Exhibitions


  • Xenobia Bailey (1956- )
    SISTAH PARADISE'S GREAT WALLS OF FIRE REVIVAL TENT, MYSTIC SEER * FAITH HEALER * ENCHANTRESS EXTRAORDINAIRE
    Single Stitch Hand Crochet, cotton and acrylic yarn, and plastic pony beads, with metal frame
    Photo by Gina Fuentes Walker

  • Clementine Hunter (1886/1887-1988)
    Baby Jesus and Three Wise Men, c. 1960
    Oil on board; 17 x 25”
    Collection of American Folk Art Museum, New York
    Gift of Robert L. Marcus Family, 1999.21.1

  • Bessie Harvey (1929–1994)
    Black Rider of Revelation, 1985
    Paint and mixed media on wood
    American Folk Art Museum

  • William Edmonson (1870–1951)
    Preacher, 1935
    Limestone; 23 1/4 x 12 1/2 x 8 in.
    Frank H. McLung Museum The University of Tennessee, Knoxville, TN

  • Sister Gertrude Morgan (1900–1980)
    New Jerusalem, c. 1957–1974
    Acrylic and/or tempera on metal lid
    American Folk Art Museum
    Gift of Bliss Carnochan in honor of Gerard C. Wertkin, American Folk Art Museum director (1991–2004)

     

  • Joyce J. Scott (1948– )
    Inkisi: St. John the Conqueror, 2009
    Collected glass bottles, glass beads, wire, thread, and coral; 18.5 x 24.5 x 18.5 in.
    Courtesy of Goya Contemporary


Ashe to Amen

African Americans and Biblical Imagery

February 15–May 26, 2013

Ashe to Amen: African Americans and Biblical Imagery investigates the intersections and crossroads of aesthetics and belief in African American art. For more than two centuries, the Bible has been a catalyst for this multicultural and initially disenfranchised artistic community and has been inspiring the creation of sacred, spiritual, and religious spaces and identity. The exhibition's title takes its name from praise terms commonly used in African and African American communities. "Ashe", a Yoruba word, refers to the creative power of an artist to make something happen. "Amen" is an affirmation meaning essentially "so be it".  The visual continuum on display in Ashe to Amen presents the inventive, deeply personal, and ongoing interpretations of the Bible created by artists from the African American community.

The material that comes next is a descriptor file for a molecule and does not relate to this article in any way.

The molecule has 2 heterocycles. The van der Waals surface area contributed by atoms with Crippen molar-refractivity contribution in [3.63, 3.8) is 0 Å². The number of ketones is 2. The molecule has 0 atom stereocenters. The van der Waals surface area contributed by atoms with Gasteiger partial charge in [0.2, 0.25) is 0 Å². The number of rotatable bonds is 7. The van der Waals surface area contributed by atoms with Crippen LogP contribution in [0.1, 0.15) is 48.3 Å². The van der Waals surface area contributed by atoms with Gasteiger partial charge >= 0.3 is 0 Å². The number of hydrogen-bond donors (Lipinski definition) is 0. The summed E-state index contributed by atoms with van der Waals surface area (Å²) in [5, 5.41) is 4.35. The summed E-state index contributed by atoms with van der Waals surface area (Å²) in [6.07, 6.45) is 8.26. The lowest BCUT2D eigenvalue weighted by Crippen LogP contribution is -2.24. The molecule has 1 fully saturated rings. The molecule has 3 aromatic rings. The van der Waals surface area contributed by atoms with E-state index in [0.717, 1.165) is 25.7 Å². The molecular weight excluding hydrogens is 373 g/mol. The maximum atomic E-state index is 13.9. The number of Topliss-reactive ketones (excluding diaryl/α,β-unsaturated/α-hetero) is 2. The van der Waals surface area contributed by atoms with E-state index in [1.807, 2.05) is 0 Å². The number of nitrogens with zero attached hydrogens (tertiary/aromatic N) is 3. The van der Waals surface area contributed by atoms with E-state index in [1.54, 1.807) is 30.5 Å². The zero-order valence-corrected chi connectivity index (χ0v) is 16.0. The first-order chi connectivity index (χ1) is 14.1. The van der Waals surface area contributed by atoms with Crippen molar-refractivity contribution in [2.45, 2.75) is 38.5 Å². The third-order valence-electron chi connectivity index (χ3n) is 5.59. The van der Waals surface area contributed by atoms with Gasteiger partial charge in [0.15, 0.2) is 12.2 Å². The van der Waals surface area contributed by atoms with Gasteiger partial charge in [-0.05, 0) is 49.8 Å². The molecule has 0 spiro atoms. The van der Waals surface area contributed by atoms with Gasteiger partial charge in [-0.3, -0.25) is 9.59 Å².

Online Resources:

Full Exhibition Audio Guide

Exhibition Feature Video (below):

 

 

 

 

 

 

 

 

 

 

 

Major support for MOBIA’s exhibitions and programs has been provided by American Bible Society and by Howard and Roberta Ahmanson.  Ashe to Amen: African Americans and Biblical Imagery is made possible by the generous support of New York Theological Seminary, the National Endowment for the Arts, Jim and LaFaye Lewis, New York Amsterdam News, and The Andy Warhol Foundation for the Visual Arts.

This program is supported, in part, by public funds from the New York City Department of Cultural Affairs in partnership with the City Council, and the New York State Council on the Arts with the support of Governor Andrew Cuomo and the New York State Legislature. Support for educational programs is provided, in part, by The New York Community Trust and TD Charitable Foundation.

Organized by MOBIA, Ashe to Amen: African Americans and Biblical Imagery will be on view at MOBIA February 15 – May 26, 2013; at the Reginald F. Lewis Museum of Maryland African American History & Culture June 22 – September 29, 2013; and at the Dixon Gallery and Gardens October 20, 2013 – January 5, 2014.

Visit MOBIA Museum of Biblical Art
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New York, NY 10023
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